By Don C. Brunell
President, Association of Washington Business
There was a time when wine connoisseurs looked with distain on wines produced in the United States. Then, when California wines gained popularity, those made in Washington were viewed with skepticism. Wines fermented in Chile, Argentina and Australia were dismissed for years before finally being stocked on store shelves.
Well, in the years ahead, you may see Chinese wines appearing in America and they may compete with Washington’s award-winning fine red wines.
Surprisingly, some wines produced in China are getting good reviews, wine expert and author Karen MacNeil told CBS news.
“I’ve been to every other wine region in the world, and I thought, ‘Wine near the Gobi Desert, impossible, right? Unthinkable.’ But, boy, wine near the Gobi Desert – it is a reality, and it’s a big reality. Our grandchildren will probably know this like they’ll know any other wine region in the world.”
The idea that a barren area of China might be the world’s next great wine region is mindboggling, but converting a vast desolate tract to fertile crop land is possible with water.
That’s just what happened in Washington starting with the completion of Grand Coulee Dam in 1942. The dam’s reservoir now supplies water to irrigate 671,000 acres of cropland including wine grapes.
Today, irrigation water from a network of dams on the Columbia, Yakima and Snake rivers has transformed our state into one of the world’s most productive agricultural regions which produces some of the world’s most prized wines.
Similarly, the dry lands in Ningxia, about 500 miles west of Beijing, have had an infusion of fresh water from government-sponsored water projects. It is now home to more than 50 wineries.
There are about 80,000 acres of vineyards under cultivation in Ningxia and they plan to expand to 160,000 acres by 2020. That will be more than three times the acreage in wine production in the entire state of Washington, our nation’s second leading wine producers.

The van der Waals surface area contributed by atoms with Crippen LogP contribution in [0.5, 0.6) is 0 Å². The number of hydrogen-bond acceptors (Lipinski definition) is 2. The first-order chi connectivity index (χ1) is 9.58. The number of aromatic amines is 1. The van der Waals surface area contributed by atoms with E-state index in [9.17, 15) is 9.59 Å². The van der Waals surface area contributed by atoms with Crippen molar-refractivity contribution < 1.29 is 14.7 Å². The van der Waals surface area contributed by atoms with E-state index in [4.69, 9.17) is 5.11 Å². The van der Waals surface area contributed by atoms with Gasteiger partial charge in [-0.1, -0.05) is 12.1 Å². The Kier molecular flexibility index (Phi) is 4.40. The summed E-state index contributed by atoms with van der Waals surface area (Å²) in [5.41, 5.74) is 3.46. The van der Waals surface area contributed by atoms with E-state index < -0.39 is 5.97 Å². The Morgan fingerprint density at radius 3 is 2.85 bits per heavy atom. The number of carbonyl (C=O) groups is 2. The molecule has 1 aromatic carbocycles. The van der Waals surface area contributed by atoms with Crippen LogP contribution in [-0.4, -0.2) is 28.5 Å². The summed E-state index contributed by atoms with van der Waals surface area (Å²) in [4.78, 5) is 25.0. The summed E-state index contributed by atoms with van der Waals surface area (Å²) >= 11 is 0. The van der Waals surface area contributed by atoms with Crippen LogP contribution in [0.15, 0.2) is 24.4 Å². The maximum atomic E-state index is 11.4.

China is the fifth largest producer and consumer of wine. As the country’s standard of living continues to increase and people have more disposable income, they are drinking more fine wine.
While the history of Chinese grape wine dates back more than 4,600 years, the renewed taste for wine has grown rapidly over the last decades with China’s economic boom. Because domestic production could not keep pace with demand, China has relied on imports – including wine from Washington State.
In 2014, China’s wine imports from Washington took a 25 percent nosedive. China’s economy slowed down and the Chinese government’s austerity programs left its citizens with less money to spend on wine. However, the long-term outlook is brighter even as China increases it acreage in grape wine production.
Ningxia vineyard owners are rapidly expanding. As MacNeil noted, it took the Napa Valley growers in California a century to build a market, something China’s Ningxia region has done in a decade.
The wildcard for Ningxia growers is the frigid winters and harsh Gobi winds. Vineyard owners must bury their vines after the fall harvest to protect them from the extreme cold. Then they carefully uncover them at the right time to encourage the grapes to grow again.
Washington wines can be competitive in China but China’s growing presence in the wine business is something we should watch carefully as they start to compete for shelf space in the USA.
With more than 200 million Chinese now in the middle class, the market for fine wines is growing. As the quality improves, as MacNeil pointed out, Washington winegrowers now need to pay attention to Chinese labels.
Don C. Brunell is a business analyst, writer and columnist. He recently retired as president of the Association of Washington Business, the state’s oldest and largest business organization, and now lives in Vancouver. He can be contacted at theBrunells@msn.com.